How Ray Romano’s Identity Crisis Altered His Acting Career Forever

Ray Romano, once a struggling comedian, became at one time one of the highest-paid actors on television. His show, Everybody Loves Raymond had audiences in stitches for nine years, and when the show ended in 2005, Romano had to do a little soul searching and figure out what he wanted to do next.

Thankfully he had the time and money to figure it out, and audiences have gotten to see a more serious side of him.

Ray Romano didn’t want to do another sitcom

Ray Romano on the red carpet
Ray Romano | Amy Sussman/Getty Images for AFI

Though Romano was regularly on other sitcoms, such as The King of Queens, he had no desire to create a second sitcom of his own. His show left a legacy he was proud of and he wanted to move forward from there. “Let it be my sitcom legacy, and leave it at that,” he said.

When the show ended Romano was a little lost: “It’s like I was in a bubble. It’s like I was in a submarine… So now it just ends, and it’s like you come out of this submarine and you’re like this is where I live? My kids are 12? It’s really a weird feeling.”

His therapist suggested he start coming to sessions twice a week instead of just once a week, but Romano resisted until his identity crisis took hold:”It took about three months until the void smacked me in the head and this sense of purpose was… and what now… where’s my passion now?”

Ray Romano started to pursue dramatic roles

Romano’s identity crisis, coupled with his creative freedom and ample money, was an opportunity for him to try something completely different. “My goal was to do what I wanted to do, and what I wanted to do was stick my little dramatic toe in there,” he said.

Inspired by his own identity crisis, Romano teamed up with Raymond creator Mike Royce once again to create the show Men of a Certain Age.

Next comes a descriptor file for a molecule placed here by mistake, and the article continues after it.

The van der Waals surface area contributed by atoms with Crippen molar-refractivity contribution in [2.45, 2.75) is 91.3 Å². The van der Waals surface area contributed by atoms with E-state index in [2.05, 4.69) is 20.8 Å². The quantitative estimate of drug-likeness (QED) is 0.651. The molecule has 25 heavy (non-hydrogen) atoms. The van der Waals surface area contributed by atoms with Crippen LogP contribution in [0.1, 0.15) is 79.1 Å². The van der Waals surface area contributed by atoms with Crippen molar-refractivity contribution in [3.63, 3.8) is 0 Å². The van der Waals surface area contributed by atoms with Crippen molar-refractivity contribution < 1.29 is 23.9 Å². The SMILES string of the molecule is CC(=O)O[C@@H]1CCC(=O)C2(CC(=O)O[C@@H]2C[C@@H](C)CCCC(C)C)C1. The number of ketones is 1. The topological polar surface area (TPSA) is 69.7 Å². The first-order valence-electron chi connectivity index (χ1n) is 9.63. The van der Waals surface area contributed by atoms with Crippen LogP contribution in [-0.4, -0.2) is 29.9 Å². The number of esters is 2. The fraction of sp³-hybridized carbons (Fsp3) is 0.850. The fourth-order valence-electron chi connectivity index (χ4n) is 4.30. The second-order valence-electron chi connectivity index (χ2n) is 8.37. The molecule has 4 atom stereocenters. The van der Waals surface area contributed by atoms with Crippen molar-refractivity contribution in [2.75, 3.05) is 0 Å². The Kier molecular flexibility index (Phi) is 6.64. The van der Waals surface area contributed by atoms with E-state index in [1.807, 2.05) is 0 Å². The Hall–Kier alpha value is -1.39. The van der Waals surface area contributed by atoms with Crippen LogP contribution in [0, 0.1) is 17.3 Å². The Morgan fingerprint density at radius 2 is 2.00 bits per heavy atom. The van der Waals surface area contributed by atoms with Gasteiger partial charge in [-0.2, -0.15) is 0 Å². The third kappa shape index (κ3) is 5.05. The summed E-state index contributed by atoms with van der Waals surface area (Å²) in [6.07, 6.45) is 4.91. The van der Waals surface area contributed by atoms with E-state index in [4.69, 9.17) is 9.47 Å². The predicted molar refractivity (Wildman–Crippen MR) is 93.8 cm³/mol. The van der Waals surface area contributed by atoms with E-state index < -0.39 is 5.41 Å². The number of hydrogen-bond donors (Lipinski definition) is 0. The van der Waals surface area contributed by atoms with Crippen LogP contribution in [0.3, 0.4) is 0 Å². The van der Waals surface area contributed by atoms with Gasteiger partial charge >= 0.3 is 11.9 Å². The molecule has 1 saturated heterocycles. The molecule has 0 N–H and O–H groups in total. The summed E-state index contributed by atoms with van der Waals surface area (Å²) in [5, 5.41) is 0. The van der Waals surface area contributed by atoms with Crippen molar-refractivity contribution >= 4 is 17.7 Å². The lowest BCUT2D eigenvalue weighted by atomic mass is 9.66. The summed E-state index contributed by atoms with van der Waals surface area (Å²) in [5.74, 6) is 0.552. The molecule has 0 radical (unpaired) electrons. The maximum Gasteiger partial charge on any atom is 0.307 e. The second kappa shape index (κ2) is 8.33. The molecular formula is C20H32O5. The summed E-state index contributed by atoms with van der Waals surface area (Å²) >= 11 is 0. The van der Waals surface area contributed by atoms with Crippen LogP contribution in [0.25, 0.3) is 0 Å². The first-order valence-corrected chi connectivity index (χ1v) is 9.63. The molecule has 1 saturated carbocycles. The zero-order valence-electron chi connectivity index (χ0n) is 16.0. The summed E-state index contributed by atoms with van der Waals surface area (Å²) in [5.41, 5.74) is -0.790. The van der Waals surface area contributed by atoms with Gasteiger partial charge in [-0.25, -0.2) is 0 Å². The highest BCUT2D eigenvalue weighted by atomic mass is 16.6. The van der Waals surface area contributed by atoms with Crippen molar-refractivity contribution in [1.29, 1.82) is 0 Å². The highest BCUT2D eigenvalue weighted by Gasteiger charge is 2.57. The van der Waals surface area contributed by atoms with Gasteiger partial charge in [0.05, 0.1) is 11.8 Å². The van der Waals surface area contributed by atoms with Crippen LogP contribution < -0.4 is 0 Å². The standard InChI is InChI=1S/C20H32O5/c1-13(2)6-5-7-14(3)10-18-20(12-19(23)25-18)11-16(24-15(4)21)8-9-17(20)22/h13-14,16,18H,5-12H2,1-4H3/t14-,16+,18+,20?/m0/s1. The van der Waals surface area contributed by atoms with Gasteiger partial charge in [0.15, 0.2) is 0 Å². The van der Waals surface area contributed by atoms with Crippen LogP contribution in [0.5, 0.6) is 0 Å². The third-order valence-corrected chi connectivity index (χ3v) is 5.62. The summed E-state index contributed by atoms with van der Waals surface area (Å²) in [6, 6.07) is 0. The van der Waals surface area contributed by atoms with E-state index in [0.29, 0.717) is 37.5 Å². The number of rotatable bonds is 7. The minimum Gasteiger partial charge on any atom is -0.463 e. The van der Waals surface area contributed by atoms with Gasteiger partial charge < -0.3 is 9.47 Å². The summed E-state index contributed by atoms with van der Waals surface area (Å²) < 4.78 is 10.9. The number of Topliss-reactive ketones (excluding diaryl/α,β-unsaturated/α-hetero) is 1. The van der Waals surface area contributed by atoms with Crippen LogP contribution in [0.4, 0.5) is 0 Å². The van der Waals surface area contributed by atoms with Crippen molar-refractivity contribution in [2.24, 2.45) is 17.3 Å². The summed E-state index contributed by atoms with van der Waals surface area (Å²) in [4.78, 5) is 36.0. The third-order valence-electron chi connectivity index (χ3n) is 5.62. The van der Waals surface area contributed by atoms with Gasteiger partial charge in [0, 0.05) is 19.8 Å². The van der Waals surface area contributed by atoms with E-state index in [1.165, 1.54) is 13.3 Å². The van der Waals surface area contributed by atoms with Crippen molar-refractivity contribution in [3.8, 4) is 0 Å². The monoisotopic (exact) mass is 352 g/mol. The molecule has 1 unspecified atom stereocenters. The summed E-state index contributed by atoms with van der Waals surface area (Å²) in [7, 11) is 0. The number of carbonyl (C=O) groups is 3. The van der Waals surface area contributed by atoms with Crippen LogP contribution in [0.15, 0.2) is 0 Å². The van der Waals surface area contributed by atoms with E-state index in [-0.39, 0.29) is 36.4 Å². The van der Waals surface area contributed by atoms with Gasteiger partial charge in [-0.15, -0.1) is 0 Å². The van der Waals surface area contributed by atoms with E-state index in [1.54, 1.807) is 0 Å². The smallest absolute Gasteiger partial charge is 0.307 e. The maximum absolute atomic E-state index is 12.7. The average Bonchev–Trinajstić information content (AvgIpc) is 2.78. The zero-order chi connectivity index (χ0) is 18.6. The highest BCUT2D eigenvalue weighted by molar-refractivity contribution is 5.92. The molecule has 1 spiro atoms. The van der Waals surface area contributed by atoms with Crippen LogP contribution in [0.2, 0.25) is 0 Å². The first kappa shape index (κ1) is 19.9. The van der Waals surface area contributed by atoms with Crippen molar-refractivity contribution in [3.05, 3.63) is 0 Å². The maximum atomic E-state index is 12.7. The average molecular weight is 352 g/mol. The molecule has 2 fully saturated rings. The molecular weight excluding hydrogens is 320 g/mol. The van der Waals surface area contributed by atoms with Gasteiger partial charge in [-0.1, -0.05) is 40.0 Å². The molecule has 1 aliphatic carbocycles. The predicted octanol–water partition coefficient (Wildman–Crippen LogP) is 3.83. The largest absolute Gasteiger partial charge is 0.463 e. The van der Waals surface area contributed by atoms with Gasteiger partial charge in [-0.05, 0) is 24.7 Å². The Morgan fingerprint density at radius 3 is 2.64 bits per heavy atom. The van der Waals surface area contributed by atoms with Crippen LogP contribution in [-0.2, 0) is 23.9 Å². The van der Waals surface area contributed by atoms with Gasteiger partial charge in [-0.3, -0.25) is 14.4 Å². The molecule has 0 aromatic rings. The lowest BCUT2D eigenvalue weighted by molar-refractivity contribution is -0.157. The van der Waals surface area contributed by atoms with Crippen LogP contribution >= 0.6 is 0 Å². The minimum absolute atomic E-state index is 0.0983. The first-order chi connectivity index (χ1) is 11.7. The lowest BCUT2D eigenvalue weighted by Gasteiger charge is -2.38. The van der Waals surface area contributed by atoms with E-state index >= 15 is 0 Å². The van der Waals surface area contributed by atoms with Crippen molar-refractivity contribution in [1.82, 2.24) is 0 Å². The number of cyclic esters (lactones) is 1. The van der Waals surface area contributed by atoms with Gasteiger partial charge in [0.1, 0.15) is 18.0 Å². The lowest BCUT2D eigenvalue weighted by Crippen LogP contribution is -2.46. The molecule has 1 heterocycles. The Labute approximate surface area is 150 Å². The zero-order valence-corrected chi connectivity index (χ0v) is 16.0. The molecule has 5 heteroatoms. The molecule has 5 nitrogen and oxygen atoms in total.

The show centered around three men played by Romano, Scott Bakula, and Andre Braugher, who are trying to navigate life in their middle ages and keep their college friendship alive.

Famed director Martin Scorsese (Raging Bull, The Wolf of Wall Street) had no trouble casting a sitcom star/comedian for his 2016 TV series Vinyl because he had no idea who he was. He saw Romano’s audition tape and gave him the role, which just goes to show Romano really does have the dramatic acting chops, and his roles didn’t end there.

In 2017 he began starring as Rick Moreweather in the TV series, Get Shorty with Chris O’Dowd. He also played a role under the direction of Scorsese yet again in the critically acclaimed Netflix film, The Irishman.

Ray Romano had his first comedy special in 23 years

Romano wasn’t completely done with comedy, however, and returned to his first love, stand up, in his first comedy special in over 23 years. He says he feels like stand-up is a honed skill for him, whereas with acting he’s still learning.

He does say that stand-up material takes a long time for him to generate, however, and once you do a special for TV, you have to start over again slowly generating new material that hasn’t been seen before.

Is there anything that Romano can’t do? Well, he hasn’t yet done a show on Broadway, a goal he would one day like to accomplish. When it comes to what kind of performing really scares him, he says it’s improv: “Improv is what really scares me, to this day.

People have asked me to get in there one night and do a guest spot with an improv troupe, and that scares the hell out of me. One day maybe, but I don’t know if I’m good enough. We’ll see.”

Now at 62, and with most of his children out of the house, Romano still has the energy and the time to continue to push himself creatively. He is involved in a new show, Made for Love that is currently in pre-production, and who knows what else on the horizon.